With an understanding of the strategic value of the shady spot under the Milo, Pat and I retrieved our gear from the Halape camping area, returned to Iki, and just hung out under nearby trees until the nudist foursome and the traditional six had had enough swimming and shade-dwelling and had departed. While waiting, I took a dip to cool off, and Pat followed suit not long after. He had brought along snorkel and mask and did some exploring of the nearshore waters.
With the coast clear (literally), we staked out spots in the Milo grove, Pat occupying the primo spot in the shade and I one nearby. After getting my tent up, I continued west down the boulder-lined coast in search of opihi to supplement my evening meal. Within 100 meters of our campsite, I had gathered a couple dozen half-dollar-sized specimens, using a plastic baking spatula as my opihi-scraping tool. The fact that the waves were small and it was low tide at the time made gathering low-risk.
For my evening meal, as an appetizer I had opihi/cucumber/onion soup and a 1-lb. bag of poi, (Pat sampled the soup and liked it but passed on the poi), and for a main course had some add-water cheesey-pasta thing.
After dinner, we stretched out in a sandy clearing near our tents and checked out the night sky, spotting heavenly features such Orion, Gemini, the Seven Sisters, the Big Dipper, and the Star of Gladness (Hokulea). It was a gorgeous night, to say the least.
Having prepped my fishing gear before dinner the night prior, I was up at 6 a.m. to try my luck. I did catch a handful of opala (rubbish) fish (sand gobies) but no omilu (a kind of papio) or anything else fit to plop into a frying pan (I had packed a bit of cooking oil for such an occasion). I did have a backup meal plan though--namely a can of pink salmon, half a round onion, and some poi. This I chowed on later for a mid-afternoon pre-dinner snack.
Prior to that, Pat and I hiked east 1.6 miles to Keauhou, another splendid camping area that features a lovely cove for snorkeling. As we neared Keauhou, we explored some lava tubes makai of the trail. We found some bones in one, probably of an animal, but we didn't hang around long enough to inspect the remains more closely to ascertain that for sure.
Once at Keauhou, Pat spent a bunch of time snorkeling and reported seeing a phenomenal array of fish. Meanwhile, I just waded and swam while watching a group of four surfboard-toting teens fishing (perhaps illegally) nearby (a sign at the midway point between Keauhou and Halape warns that fishing from Keauhou to Kalapana is restricted to only native Hawaiians from Kalapana).
On the way back, we found some nice shaded campsites along the shore at Keauhou and made mental note of these for future trips. We walked along the rocky, windswept coast for a while then veered inland to pick up the trail heading back to Halape. On the way to Iki, we stopped at the biggest of Halape's brackish pools and spent 30 minutes enjoying its warm, relaxing water. Because of mineral deposits (I think), the rocks in the pool are tinged greenish-blue, making for some colorful, interesting snapshots. There's also a large tree next to the pool, well-situated for resting and lounging if the sun is beating down.
It was mid-afternoon by the time we returned to our campsite at Iki, and we spent the time napping and waiting for the arrival of a group of friends from the HTMC who were supposed to be hiking in to Halape after arriving from Oahu in the morning. However, by six, they hadn't arrived and we reckoned they had made a change in their plan and were either spending the night at Keauhou or Ka`aha, the former more likely.
Pat and I were bummed our friends hadn't arrived since we were looking forward to their company. But we made the best of it and spent time after dinner talking story and gazing at the night sky. We also talked about our plan for the next day. If our friends had come in, we had planned to hang out at Halape till mid-day on Friday and then hike out to Hilina Pali so we could catch a late flight to Honolulu that night. But since they hadn't arrived, we tossed around the idea of heading out of Halape much earlier. Whatever the case, we'd decide the next morning.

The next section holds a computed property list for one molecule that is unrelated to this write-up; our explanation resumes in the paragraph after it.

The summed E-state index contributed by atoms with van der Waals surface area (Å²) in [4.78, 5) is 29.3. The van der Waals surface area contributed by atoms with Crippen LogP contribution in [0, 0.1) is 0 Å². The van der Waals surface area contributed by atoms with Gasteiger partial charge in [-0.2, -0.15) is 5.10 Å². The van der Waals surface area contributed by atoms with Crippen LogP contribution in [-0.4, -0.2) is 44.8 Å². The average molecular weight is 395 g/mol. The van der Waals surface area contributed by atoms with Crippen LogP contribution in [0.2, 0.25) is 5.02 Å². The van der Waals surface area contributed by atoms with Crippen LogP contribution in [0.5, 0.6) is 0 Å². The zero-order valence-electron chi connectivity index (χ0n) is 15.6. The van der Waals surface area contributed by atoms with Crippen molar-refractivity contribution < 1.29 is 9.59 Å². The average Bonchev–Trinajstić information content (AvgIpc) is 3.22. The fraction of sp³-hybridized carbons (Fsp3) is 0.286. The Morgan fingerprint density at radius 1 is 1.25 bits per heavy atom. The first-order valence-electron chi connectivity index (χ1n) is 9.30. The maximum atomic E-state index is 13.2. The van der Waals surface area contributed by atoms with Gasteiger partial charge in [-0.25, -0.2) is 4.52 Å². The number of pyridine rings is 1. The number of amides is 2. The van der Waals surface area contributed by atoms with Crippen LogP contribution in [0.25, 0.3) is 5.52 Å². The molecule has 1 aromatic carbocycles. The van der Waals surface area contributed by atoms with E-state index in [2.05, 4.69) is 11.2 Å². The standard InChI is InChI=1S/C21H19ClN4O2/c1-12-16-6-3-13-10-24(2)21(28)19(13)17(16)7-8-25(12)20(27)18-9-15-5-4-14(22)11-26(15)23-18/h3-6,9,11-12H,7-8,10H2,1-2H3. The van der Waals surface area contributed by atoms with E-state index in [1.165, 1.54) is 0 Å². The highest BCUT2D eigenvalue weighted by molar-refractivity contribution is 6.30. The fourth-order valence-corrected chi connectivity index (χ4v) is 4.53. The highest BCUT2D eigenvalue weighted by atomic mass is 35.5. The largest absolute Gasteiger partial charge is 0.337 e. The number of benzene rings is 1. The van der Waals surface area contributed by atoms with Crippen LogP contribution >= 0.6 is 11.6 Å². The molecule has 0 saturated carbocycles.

For me, the final morning of a backpacking trip is a downer because it marks the end. On our final morning at Halape, Pat and I ate breakfast without exchanging many words and then began the solemn business of packing our gear for the hike back to the real world. As he walked away from the campsite, Pat stopped many times to scan the place he had spent the past couple of days. There were the coves for swimming, the massive, boulder-covered pali towering above, the shady grove where we'd pitched our tents. All these things are part of what makes Halape and Halape Iki so beautiful and memorable. And to say goodbye to all of this is hard.
From Halape, the hike with big packs back to our car at the Hilina Pali trailhead was eight rugged miles. Also bound for Hilina Pali, the four surfing teens had departed Halape about 20 minutes before us, and at varying points on the hike out, we saw them in the distance. More exactly, we could see their white surfboards in the distance.
Six miles from Halape, we arrived at the base of Hilina Pali--the switchbacks ascending it an amazing piece of work and a testimony to the folks who labored to build it. When the teens started up the switchbacks, Pat and I were approaching a mile away from the southwest. Pat remarked how comical it was to watch the surfboards, much more visible than those carrying them, moving to and fro up the face of the massive wall. From a distance, the Pali appears too sheer to navigate, but a trail indeed is there, and with an hour of sweating and huffing, this trail can be completed from bottom to top.
The return to civilization included stops at the VNP Visitors' Center to check out, K's Drive-In in Hilo to devour plate lunches, and a waterfront beach park to get cleaned up. A 5:45 flight back to Honolulu returned us to soft beds, microwave ovens, TVs, newspapers, and computers with internet access. While I certainly appreciate the trappings of the real world, experiences at places like Ka`aha, Keauhou, and Halape--locales that rank high on the most-beautiful-in-Hawaii meter--perhaps point to things more worthy of value: appreciation of nature's wonderful design, for one.
Safe hiking to all,